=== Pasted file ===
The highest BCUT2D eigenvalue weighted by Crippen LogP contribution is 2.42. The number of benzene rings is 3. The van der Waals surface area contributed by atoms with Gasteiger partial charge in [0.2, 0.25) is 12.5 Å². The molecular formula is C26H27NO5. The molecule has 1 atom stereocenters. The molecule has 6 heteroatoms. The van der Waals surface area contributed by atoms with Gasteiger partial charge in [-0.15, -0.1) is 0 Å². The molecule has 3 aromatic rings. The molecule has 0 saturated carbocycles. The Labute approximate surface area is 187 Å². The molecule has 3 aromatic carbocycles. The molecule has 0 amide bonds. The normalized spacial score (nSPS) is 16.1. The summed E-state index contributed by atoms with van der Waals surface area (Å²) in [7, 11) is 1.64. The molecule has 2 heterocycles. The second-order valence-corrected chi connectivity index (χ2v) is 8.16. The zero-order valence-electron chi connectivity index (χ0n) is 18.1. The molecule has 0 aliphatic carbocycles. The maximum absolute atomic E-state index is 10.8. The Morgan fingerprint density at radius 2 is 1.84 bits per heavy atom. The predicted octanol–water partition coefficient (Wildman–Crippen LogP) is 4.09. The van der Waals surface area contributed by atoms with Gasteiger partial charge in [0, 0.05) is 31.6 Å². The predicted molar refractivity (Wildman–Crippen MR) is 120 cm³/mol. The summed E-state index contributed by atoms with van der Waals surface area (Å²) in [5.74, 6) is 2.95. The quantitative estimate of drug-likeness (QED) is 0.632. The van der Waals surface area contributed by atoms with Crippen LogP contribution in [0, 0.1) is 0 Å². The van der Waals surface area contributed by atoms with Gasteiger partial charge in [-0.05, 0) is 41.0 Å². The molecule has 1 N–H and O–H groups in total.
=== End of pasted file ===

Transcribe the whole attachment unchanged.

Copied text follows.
The highest BCUT2D eigenvalue weighted by Crippen LogP contribution is 2.42. The number of benzene rings is 3. The van der Waals surface area contributed by atoms with Gasteiger partial charge in [0.2, 0.25) is 12.5 Å². The molecular formula is C26H27NO5. The molecule has 1 atom stereocenters. The molecule has 6 heteroatoms. The van der Waals surface area contributed by atoms with Gasteiger partial charge in [-0.15, -0.1) is 0 Å². The molecule has 3 aromatic rings. The molecule has 0 saturated carbocycles. The Labute approximate surface area is 187 Å². The molecule has 3 aromatic carbocycles. The molecule has 0 amide bonds. The normalized spacial score (nSPS) is 16.1. The summed E-state index contributed by atoms with van der Waals surface area (Å²) in [7, 11) is 1.64. The molecule has 2 heterocycles. The second-order valence-corrected chi connectivity index (χ2v) is 8.16. The zero-order valence-electron chi connectivity index (χ0n) is 18.1. The molecule has 0 aliphatic carbocycles. The maximum absolute atomic E-state index is 10.8. The Morgan fingerprint density at radius 2 is 1.84 bits per heavy atom. The predicted octanol–water partition coefficient (Wildman–Crippen LogP) is 4.09. The van der Waals surface area contributed by atoms with Gasteiger partial charge in [0, 0.05) is 31.6 Å². The predicted molar refractivity (Wildman–Crippen MR) is 120 cm³/mol. The summed E-state index contributed by atoms with van der Waals surface area (Å²) in [5.74, 6) is 2.95. The quantitative estimate of drug-likeness (QED) is 0.632. The van der Waals surface area contributed by atoms with Crippen LogP contribution in [0, 0.1) is 0 Å². The van der Waals surface area contributed by atoms with Gasteiger partial charge in [-0.05, 0) is 41.0 Å². The molecule has 1 N–H and O–H groups in total.